The "IT" factor, part two

I've had an interesting couple of days since my last blog post, and this subject elicited such intriguing comments that I thought a follow up post was appropriate.

I woke up very early two mornings ago because my body still wants to be on Europe time, and in an effort to feel productive, I composed a blog post about all the weird circumstances that cause success in this business. The funny thing was, I wasn't really writing the post about my own career per se, since I was in a fine mood about the way things are going for me. But I had been having all these conversations with frustrated colleagues in the few days before I wrote it, and I had been thinking about all the factors that go into creating a successful singer. I was busy feeling just fine about myself, and having fun writing pithy jokes (well, at least I thought they were pithy) about becoming a Buddhist and marrying a movie star, all while still curled up under my duvet cover.

Then, later that same day, I found out a piece of information that made me feel like someone had punched me in the heart with an ice pick. It was a career thing, and I didn't know the whole story, but the information I did have led me to jump to some conclusions that made me really, really depressed. I spent all day in a kind of haze, trying to sift through my own emotions and make sense of them. I re-read my own blog entry, reminding myself that so many of the decisions people in power make have little to do with talent and everything to do with other factors, and that this new information didn't have to change how I felt about myself as an artist. By the end of the day, I had come to terms with the new information, accepted it, and even managed to have a few really interesting and affecting conversations with friends on the subject of being an artist and believing in yourself. I felt like even though the information was difficult and upsetting, it had made me grow a little in my perception of myself.

Then, at the end of the day, I found out that the piece of information I had received had only been part of the story, and when I learned the whole story, the information changed completely, and had nothing whatsoever to do with me. In other words, I had spent all day doubting myself for absolutely no reason. Typical dramatic over-reaction on my part.

In the meantime, my blog post was generating a firestorm (okay, maybe that word is an exaggeration of what my blog was generating, but it sounds newsy, so let me have it) of some really interesting comments from several people about the subject of career success. People from all different facets of the business were weighing in on the tangled and sticky business of career politics, and I found the comments to be extremely fascinating and thought provoking.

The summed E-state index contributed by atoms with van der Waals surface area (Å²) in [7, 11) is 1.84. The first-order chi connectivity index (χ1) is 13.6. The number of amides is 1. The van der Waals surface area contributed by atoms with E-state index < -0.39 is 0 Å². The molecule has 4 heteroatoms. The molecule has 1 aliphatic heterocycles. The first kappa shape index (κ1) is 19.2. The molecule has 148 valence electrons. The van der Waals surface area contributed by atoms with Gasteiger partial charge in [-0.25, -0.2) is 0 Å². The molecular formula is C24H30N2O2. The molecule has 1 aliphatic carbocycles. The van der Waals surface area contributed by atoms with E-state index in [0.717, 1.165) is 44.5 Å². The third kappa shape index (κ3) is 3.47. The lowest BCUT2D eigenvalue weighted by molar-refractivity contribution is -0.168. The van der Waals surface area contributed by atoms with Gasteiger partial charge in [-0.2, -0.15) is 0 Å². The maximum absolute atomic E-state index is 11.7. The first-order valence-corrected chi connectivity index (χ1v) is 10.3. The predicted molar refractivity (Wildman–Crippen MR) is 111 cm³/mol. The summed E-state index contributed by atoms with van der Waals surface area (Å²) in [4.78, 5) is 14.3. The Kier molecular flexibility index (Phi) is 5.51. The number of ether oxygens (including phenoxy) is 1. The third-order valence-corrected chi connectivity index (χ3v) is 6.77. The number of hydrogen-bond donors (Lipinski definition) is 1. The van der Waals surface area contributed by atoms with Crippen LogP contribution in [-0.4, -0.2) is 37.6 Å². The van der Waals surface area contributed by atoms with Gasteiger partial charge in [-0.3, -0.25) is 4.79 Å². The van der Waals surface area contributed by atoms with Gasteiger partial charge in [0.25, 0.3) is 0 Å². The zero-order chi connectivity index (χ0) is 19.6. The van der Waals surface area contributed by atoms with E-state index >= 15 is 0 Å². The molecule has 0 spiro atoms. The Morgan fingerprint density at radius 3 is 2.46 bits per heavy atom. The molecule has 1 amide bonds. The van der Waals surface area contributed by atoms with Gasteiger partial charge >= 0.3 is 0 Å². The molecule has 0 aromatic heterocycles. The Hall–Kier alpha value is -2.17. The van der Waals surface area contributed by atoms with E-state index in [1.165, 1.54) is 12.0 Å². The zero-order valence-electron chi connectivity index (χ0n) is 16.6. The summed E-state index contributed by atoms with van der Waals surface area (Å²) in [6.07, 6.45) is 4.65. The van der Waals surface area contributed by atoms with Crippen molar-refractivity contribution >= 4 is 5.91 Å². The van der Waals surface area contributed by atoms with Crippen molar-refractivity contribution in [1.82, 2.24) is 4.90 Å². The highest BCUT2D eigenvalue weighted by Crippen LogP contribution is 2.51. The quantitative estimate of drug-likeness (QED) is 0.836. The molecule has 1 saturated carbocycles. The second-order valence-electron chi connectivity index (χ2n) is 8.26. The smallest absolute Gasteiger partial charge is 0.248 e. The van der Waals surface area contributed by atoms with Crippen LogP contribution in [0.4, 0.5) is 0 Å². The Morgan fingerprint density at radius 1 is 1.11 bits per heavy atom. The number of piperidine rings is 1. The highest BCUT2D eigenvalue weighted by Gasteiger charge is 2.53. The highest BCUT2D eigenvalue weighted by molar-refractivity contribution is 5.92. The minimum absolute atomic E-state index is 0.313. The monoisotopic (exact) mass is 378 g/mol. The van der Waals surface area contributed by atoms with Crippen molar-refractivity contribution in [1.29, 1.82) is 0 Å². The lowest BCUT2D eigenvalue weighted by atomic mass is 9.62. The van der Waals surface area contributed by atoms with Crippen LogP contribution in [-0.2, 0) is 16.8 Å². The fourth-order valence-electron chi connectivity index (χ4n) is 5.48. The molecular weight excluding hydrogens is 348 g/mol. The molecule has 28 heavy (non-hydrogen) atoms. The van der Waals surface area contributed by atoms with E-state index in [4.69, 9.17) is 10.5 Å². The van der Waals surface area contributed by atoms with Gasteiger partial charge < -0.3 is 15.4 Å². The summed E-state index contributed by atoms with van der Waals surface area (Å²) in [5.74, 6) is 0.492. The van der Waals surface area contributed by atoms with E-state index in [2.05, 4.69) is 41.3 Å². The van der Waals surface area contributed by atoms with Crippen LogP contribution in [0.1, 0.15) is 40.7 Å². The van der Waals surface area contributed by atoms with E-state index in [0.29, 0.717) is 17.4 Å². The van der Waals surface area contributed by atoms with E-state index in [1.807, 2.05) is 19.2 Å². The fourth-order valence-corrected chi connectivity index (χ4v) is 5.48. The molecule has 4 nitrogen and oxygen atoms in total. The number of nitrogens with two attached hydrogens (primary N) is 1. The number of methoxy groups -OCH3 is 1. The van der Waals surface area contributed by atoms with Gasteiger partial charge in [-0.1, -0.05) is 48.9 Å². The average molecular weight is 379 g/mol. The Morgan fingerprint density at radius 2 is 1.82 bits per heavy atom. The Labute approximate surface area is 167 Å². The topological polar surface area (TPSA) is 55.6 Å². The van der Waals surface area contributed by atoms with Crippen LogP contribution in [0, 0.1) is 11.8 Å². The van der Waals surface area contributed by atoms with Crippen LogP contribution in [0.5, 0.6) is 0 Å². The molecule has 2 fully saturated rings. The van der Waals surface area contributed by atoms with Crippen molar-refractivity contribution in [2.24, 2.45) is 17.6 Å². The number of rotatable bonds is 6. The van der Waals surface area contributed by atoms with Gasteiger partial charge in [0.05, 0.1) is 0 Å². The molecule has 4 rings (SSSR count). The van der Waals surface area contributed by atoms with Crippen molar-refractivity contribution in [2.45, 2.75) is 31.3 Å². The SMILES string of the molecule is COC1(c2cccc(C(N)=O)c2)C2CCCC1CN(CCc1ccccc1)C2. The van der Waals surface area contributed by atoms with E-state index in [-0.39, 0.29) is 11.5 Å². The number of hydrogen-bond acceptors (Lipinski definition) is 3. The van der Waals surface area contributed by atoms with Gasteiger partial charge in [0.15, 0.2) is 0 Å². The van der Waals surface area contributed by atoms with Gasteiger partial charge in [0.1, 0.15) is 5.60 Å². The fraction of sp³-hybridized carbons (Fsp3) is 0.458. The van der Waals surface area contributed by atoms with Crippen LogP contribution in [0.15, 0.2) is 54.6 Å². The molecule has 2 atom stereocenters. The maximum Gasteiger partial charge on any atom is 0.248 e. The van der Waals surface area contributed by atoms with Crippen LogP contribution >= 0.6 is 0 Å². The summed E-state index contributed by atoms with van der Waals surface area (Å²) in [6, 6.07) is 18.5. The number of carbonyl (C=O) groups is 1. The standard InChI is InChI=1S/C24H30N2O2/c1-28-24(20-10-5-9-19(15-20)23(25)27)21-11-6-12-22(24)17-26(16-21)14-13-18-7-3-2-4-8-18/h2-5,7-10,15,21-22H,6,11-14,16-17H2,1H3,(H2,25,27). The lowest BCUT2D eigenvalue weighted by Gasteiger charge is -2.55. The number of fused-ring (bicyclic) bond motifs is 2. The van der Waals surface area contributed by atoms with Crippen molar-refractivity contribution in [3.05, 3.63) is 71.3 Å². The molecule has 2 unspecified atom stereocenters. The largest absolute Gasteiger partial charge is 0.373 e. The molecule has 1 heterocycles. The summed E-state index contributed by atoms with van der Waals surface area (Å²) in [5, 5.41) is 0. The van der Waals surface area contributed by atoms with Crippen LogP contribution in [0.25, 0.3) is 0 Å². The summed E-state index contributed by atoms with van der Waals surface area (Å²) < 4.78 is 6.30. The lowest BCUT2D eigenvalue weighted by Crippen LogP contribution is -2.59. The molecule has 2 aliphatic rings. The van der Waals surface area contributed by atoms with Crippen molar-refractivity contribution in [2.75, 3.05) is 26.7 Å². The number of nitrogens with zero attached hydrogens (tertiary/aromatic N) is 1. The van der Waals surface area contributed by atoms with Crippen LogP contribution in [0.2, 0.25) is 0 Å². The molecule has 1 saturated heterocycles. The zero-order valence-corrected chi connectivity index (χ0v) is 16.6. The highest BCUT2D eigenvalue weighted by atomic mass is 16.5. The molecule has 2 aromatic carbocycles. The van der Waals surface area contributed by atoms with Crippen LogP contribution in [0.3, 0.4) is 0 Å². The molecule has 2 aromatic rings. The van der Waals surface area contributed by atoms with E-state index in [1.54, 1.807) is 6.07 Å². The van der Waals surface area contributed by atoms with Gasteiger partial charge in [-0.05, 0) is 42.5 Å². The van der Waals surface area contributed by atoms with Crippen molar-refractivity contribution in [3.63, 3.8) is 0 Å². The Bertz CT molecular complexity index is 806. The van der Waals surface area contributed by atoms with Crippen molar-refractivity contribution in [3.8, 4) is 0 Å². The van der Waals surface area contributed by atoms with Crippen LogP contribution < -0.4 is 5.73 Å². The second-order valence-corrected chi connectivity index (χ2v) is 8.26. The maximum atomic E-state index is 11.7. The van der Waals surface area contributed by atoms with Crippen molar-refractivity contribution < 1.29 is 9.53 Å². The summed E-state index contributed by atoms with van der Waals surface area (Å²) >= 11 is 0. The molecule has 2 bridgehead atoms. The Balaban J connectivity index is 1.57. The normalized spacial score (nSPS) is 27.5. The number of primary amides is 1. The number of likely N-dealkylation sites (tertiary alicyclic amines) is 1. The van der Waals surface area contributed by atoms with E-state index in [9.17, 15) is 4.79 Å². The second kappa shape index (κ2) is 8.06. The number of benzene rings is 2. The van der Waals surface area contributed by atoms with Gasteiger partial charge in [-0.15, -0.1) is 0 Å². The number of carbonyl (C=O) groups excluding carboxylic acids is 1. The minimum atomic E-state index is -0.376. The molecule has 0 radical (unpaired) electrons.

Then, I had a great conversation with someone in the business that I really trust, and was given some excellent advice: CALM DOWN. I was reminded of the fact that there is a part of this career that is really like a JOB, and that JOB is controlling our emotions in a way that allows us to continue to do the part we love - the arsty creative part. The job part - the part that's akin to slogging to a fluorescently lit cubicle every day in the snow - is the part where we put ourselves out there as artists, make ourselves vulnerable, get shot down, or squashed, or criticized, and yet we keep going. The "job" we have every day as artists is to continue to believe we have something to say even when it seems like nobody wants to hear it. The daily "work" of an artist is to stay calm in the face of both failure and success, and it really is something that requires an effort every single day. Whether it's keeping yourself from getting overly excited about a fabulous review, or preventing yourself from throwing your computer across the room when a google search reveals that somebody else got a job you really wanted, we all just have to CALM DOWN. And when we find that calm, we can do the single most important thing; make it through another day and start the whole process over again.

I would love to try to find an inspirational video on youtube with which to end this post of a kitten licking a mouse baby or something, but I have some pressing business to attend to. I haven't done my laundry since I've been back from Europe, and it's snowing out, so I can guarantee you that all the washing machines will be unavailable. So I've got to go practice my new CALM DOWN mantra in my building's laundry room. Wish me luck.